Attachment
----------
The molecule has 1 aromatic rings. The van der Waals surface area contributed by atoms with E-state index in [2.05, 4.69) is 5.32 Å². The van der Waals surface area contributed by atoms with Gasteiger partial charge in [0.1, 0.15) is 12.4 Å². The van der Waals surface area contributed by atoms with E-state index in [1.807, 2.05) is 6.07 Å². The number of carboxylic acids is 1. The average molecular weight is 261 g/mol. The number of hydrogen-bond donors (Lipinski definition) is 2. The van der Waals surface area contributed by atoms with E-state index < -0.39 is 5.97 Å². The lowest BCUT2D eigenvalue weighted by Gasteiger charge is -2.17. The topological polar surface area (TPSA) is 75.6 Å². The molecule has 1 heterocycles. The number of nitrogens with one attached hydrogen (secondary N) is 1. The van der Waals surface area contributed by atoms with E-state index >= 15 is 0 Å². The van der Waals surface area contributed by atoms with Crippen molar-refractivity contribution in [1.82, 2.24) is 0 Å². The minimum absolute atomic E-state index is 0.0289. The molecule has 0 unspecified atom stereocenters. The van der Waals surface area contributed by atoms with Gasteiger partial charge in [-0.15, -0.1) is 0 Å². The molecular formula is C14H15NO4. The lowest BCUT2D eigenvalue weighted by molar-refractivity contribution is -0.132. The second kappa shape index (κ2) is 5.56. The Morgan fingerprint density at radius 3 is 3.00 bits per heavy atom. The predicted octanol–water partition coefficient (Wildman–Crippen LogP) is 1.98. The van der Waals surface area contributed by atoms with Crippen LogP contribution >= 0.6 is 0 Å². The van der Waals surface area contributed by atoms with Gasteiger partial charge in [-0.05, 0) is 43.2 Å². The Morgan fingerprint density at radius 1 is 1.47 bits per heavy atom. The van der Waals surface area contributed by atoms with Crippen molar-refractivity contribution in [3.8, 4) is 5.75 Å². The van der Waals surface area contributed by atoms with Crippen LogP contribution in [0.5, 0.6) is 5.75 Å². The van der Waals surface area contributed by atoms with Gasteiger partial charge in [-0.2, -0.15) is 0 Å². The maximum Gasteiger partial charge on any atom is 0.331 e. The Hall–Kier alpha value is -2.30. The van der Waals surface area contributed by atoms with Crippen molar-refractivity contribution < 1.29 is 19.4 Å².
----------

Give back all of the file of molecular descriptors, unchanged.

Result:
The molecule has 1 aromatic rings. The van der Waals surface area contributed by atoms with E-state index in [2.05, 4.69) is 5.32 Å². The van der Waals surface area contributed by atoms with Gasteiger partial charge in [0.1, 0.15) is 12.4 Å². The van der Waals surface area contributed by atoms with E-state index in [1.807, 2.05) is 6.07 Å². The number of carboxylic acids is 1. The average molecular weight is 261 g/mol. The number of hydrogen-bond donors (Lipinski definition) is 2. The van der Waals surface area contributed by atoms with E-state index < -0.39 is 5.97 Å². The lowest BCUT2D eigenvalue weighted by Gasteiger charge is -2.17. The topological polar surface area (TPSA) is 75.6 Å². The molecule has 1 heterocycles. The number of nitrogens with one attached hydrogen (secondary N) is 1. The van der Waals surface area contributed by atoms with E-state index >= 15 is 0 Å². The van der Waals surface area contributed by atoms with Crippen molar-refractivity contribution in [1.82, 2.24) is 0 Å². The minimum absolute atomic E-state index is 0.0289. The molecule has 0 unspecified atom stereocenters. The van der Waals surface area contributed by atoms with Gasteiger partial charge in [-0.15, -0.1) is 0 Å². The molecular formula is C14H15NO4. The lowest BCUT2D eigenvalue weighted by molar-refractivity contribution is -0.132. The second kappa shape index (κ2) is 5.56. The Morgan fingerprint density at radius 3 is 3.00 bits per heavy atom. The predicted octanol–water partition coefficient (Wildman–Crippen LogP) is 1.98. The van der Waals surface area contributed by atoms with Crippen LogP contribution >= 0.6 is 0 Å². The van der Waals surface area contributed by atoms with Gasteiger partial charge in [-0.05, 0) is 43.2 Å². The Morgan fingerprint density at radius 1 is 1.47 bits per heavy atom. The van der Waals surface area contributed by atoms with Crippen molar-refractivity contribution in [3.8, 4) is 5.75 Å². The van der Waals surface area contributed by atoms with Crippen LogP contribution in [0.5, 0.6) is 5.75 Å². The van der Waals surface area contributed by atoms with Gasteiger partial charge in [-0.2, -0.15) is 0 Å². The maximum Gasteiger partial charge on any atom is 0.331 e. The Hall–Kier alpha value is -2.30. The van der Waals surface area contributed by atoms with Crippen molar-refractivity contribution < 1.29 is 19.4 Å².